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Unprecedented violence and poverty shake up a quiet country

Today, Uruguay’s society is more violent and is suffering from growing poverty. Its first victims are children and teenagers. This has been recognised by the leaders of a nation that is known for being safe and for having a good quality of life.


Orlando Oramas León


A quadruple homicide occurring in the Maracaná area of the capital shook Uruguay, especially because among the four murdered victims was an 11-year-old child.

The Police indicated that he was not a relative of the other three victims: a 40-year-old man and two teenagers, aged 18 and 17.

The attackers shot a hundred bullets that also impacted the thorax, arms and legs of a 17-year-old teenager, who had doctors battling to save his life. The atrocious murder revived political debate during electoral campaign season, but it joined with other acts of violence from which several infants did not escape.

From October 2024 to date, several people have been injured or killed by gunshots. There are many cases. In October 2023, a 12-year-old minor was shot in the leg. Two months later, a girl suffered a shotgun blast with pellets in her abdomen, which had been directed at a neighbour.

On 17th December, another nine-year-old girl was hit with two bullet wounds while playing in front of her house in the Marconi neighbourhood. The hitmen fired from a moving car.

That month, on Christmas Eve, a 14-year-old girl was fatally wounded in the middle of a shootout.

In mid-January, the rivalry of two families involved in drug trafficking caused the death of a child on 18th January of this year in Villa Española. The following month, a two-year-old infant was murdered. He was with two adults and three minors inside a car parked in front of a drug den.

Two infants, aged six and eight, were wounded by bullets.

From April to May, a five-year-old girl and a four-year-old boy also suffered bullet wounds.

Thus, there are many other cases that demonstrate the current violence in Uruguay.

Currently, as the prosecutor for homicide, Mirta Morales, said, “Uruguayan society is much more violent, with many weapons on the street” and in the face of “unprecedented” violence, with “uncontrolled use of weapons,” “I am concerned that we are getting used to it.”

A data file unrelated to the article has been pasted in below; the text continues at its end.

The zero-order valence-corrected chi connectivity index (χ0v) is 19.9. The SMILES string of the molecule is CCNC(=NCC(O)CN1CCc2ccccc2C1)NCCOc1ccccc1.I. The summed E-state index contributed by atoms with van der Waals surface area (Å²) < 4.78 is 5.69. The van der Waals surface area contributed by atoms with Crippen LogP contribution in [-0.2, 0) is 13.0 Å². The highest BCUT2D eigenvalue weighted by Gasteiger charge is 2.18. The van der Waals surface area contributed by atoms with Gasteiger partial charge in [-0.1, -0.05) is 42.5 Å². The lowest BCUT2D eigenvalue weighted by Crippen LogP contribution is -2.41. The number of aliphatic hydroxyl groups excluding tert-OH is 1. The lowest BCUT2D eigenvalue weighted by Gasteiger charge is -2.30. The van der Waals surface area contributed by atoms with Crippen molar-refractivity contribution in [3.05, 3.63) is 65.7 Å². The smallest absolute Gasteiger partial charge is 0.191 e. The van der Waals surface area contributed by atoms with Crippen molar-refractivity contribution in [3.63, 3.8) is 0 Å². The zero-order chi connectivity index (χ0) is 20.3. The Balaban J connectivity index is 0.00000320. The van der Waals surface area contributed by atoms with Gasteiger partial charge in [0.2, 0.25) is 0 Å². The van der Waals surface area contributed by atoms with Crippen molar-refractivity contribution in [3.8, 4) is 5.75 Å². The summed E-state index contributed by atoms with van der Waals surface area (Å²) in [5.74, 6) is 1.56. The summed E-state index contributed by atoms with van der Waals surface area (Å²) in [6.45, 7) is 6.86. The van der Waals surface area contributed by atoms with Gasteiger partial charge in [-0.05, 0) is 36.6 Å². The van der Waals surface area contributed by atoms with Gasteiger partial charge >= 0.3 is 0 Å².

However, armed violence is not the only scourge that is aimed at children.

There is also child abuse.

In 2022, the Comprehensive System for the Protection of Children and Adolescents against Violence (SIPIAV) intervened in almost 7,500 violent situations towards this age group, at a rate of 20 per day.

According to the report, in 92% of cases, the aggressors were direct relatives or lived with the victims

In May last year, Mama Fatima Singhateh, the UN Special Rapporteur on the sale and sexual exploitation of children, urged the Uruguayan State to confront the culture that “normalises” sexual abuse of minors.

Back then, the headlines were full of the scandal of today’s former National Party senator. Gustavo Penadés, imprisoned and accused of various sexual crimes against minors.

Likewise, another phenomenon is becoming a concern: Uruguay is the country in the region with the greatest infantilisation of poverty.

According to the National Institute of Statistics (INE), at the end of last year poverty remained at 10.1% (9.9% in 2022). Out of every thousand people, 101 do not exceed the minimum income to cover the basic food and non-food items considered necessities by the INE. The child population is the one that suffers the most from insufficient income in their households. INE statistics showed that 20.1% of children under six years of age were poor in 2023.

In the age group 6-12, poverty was estimated at 18.3% (18% in 2022) and in the age group 13-17 it was 17.9% (16.2% a year ago).

Hardship among those under six years of age was 11.6 times greater than that recorded in older adults (over 65 years of age). PL

(Translated by Donna Davison. Email: Pixabay

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